In today’s real estate market, setting the right price for your house is one of the most valuable things you can do.

According to the U.S. Economic Outlook by the National Association of Realtors (NAR), existing home prices nationwide are forecasted to increase 4.7% in 2020 and 4.1% in 2021. This means experts anticipate home values will continue climbing into next year. Today, low inventory is largely keeping prices from depreciating. Danielle Hale, Chief Economist at realtor.comnotes:

“Looking at the sheer number of buyers, low mortgage rates, and limited sellers, the strength of home prices–which are now growing at the highest pace since January 2018–makes sense.”

When it comes to pricing your home, the goal is to increase visibility and drive more buyers your way. Instead of trying to win the negotiation with one buyer, you should price your house so that demand is maximized and more buyers want to take a look.

How to Price Your Home

As a seller, you might be thinking about pricing your house on the high end while so many of today’s buyers are searching harder than ever just to find a home to purchase. You’re thinking, higher price, greater profit, right? But here’s the thing – a high price tag does not mean you’re going to cash in big on the sale. It’s actually more likely to deter buyers and have them looking at the houses your neighbors are selling instead.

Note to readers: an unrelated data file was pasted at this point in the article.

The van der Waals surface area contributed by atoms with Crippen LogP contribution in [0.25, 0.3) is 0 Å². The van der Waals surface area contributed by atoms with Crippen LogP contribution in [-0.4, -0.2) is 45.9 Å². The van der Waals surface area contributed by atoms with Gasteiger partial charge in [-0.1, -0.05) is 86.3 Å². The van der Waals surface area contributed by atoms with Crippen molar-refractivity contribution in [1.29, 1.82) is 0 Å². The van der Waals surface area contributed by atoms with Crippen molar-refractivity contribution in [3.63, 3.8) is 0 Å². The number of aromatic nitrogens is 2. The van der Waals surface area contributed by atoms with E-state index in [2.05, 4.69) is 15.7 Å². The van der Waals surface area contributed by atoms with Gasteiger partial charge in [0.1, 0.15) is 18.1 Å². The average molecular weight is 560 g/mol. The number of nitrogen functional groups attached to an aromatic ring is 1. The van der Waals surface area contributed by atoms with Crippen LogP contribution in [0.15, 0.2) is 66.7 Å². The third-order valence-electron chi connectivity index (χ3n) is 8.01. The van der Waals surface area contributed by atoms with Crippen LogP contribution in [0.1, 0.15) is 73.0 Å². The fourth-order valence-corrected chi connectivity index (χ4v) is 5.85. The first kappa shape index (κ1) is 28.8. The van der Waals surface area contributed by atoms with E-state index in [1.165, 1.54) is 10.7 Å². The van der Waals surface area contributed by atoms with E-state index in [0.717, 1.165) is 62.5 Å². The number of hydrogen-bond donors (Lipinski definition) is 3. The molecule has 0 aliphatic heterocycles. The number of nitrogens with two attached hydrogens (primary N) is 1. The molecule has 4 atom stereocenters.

Even today, when the advantage tips toward sellers because there are so few houses for sale, your house is more likely to sit on the market longer or require a price drop that can send buyers running in the other direction if it isn’t priced just right.Why Pricing Your House Right Is Essential | MyKCM